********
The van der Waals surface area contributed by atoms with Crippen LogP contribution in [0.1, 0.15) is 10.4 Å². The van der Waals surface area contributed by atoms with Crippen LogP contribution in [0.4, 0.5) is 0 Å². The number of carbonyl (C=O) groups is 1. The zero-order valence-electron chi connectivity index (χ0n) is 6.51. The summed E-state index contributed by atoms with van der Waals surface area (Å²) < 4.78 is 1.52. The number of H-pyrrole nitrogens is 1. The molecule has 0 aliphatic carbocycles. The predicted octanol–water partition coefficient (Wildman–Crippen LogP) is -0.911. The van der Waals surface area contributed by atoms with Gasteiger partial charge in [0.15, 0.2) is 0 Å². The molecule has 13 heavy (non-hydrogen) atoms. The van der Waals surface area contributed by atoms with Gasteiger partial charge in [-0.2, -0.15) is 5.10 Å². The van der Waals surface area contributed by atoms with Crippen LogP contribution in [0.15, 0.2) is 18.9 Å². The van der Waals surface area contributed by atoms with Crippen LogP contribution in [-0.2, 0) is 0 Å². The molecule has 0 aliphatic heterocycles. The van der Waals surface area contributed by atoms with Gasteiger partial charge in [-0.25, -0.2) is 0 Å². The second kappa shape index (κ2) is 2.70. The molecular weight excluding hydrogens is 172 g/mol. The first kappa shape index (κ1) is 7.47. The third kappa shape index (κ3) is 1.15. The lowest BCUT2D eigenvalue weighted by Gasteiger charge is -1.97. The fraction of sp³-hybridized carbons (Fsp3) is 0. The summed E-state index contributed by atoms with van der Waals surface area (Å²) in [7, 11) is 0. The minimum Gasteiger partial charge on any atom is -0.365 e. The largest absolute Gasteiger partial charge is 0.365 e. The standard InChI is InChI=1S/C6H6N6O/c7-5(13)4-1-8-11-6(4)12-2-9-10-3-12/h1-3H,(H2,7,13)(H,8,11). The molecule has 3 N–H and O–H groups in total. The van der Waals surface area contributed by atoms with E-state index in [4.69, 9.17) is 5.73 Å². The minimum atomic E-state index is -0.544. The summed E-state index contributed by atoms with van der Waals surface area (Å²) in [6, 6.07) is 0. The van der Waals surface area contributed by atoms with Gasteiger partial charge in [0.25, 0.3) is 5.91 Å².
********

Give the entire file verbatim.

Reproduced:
The van der Waals surface area contributed by atoms with Crippen LogP contribution in [0.1, 0.15) is 10.4 Å². The van der Waals surface area contributed by atoms with Crippen LogP contribution in [0.4, 0.5) is 0 Å². The number of carbonyl (C=O) groups is 1. The zero-order valence-electron chi connectivity index (χ0n) is 6.51. The summed E-state index contributed by atoms with van der Waals surface area (Å²) < 4.78 is 1.52. The number of H-pyrrole nitrogens is 1. The molecule has 0 aliphatic carbocycles. The predicted octanol–water partition coefficient (Wildman–Crippen LogP) is -0.911. The van der Waals surface area contributed by atoms with Gasteiger partial charge in [0.15, 0.2) is 0 Å². The molecule has 13 heavy (non-hydrogen) atoms. The van der Waals surface area contributed by atoms with Gasteiger partial charge in [-0.2, -0.15) is 5.10 Å². The van der Waals surface area contributed by atoms with Crippen LogP contribution in [0.15, 0.2) is 18.9 Å². The van der Waals surface area contributed by atoms with Crippen LogP contribution in [-0.2, 0) is 0 Å². The molecule has 0 aliphatic heterocycles. The van der Waals surface area contributed by atoms with Gasteiger partial charge in [-0.25, -0.2) is 0 Å². The second kappa shape index (κ2) is 2.70. The molecular weight excluding hydrogens is 172 g/mol. The first kappa shape index (κ1) is 7.47. The third kappa shape index (κ3) is 1.15. The lowest BCUT2D eigenvalue weighted by Gasteiger charge is -1.97. The fraction of sp³-hybridized carbons (Fsp3) is 0. The summed E-state index contributed by atoms with van der Waals surface area (Å²) in [7, 11) is 0. The minimum Gasteiger partial charge on any atom is -0.365 e. The largest absolute Gasteiger partial charge is 0.365 e. The standard InChI is InChI=1S/C6H6N6O/c7-5(13)4-1-8-11-6(4)12-2-9-10-3-12/h1-3H,(H2,7,13)(H,8,11). The molecule has 3 N–H and O–H groups in total. The van der Waals surface area contributed by atoms with E-state index in [4.69, 9.17) is 5.73 Å². The minimum atomic E-state index is -0.544. The summed E-state index contributed by atoms with van der Waals surface area (Å²) in [6, 6.07) is 0. The van der Waals surface area contributed by atoms with Gasteiger partial charge in [0.25, 0.3) is 5.91 Å².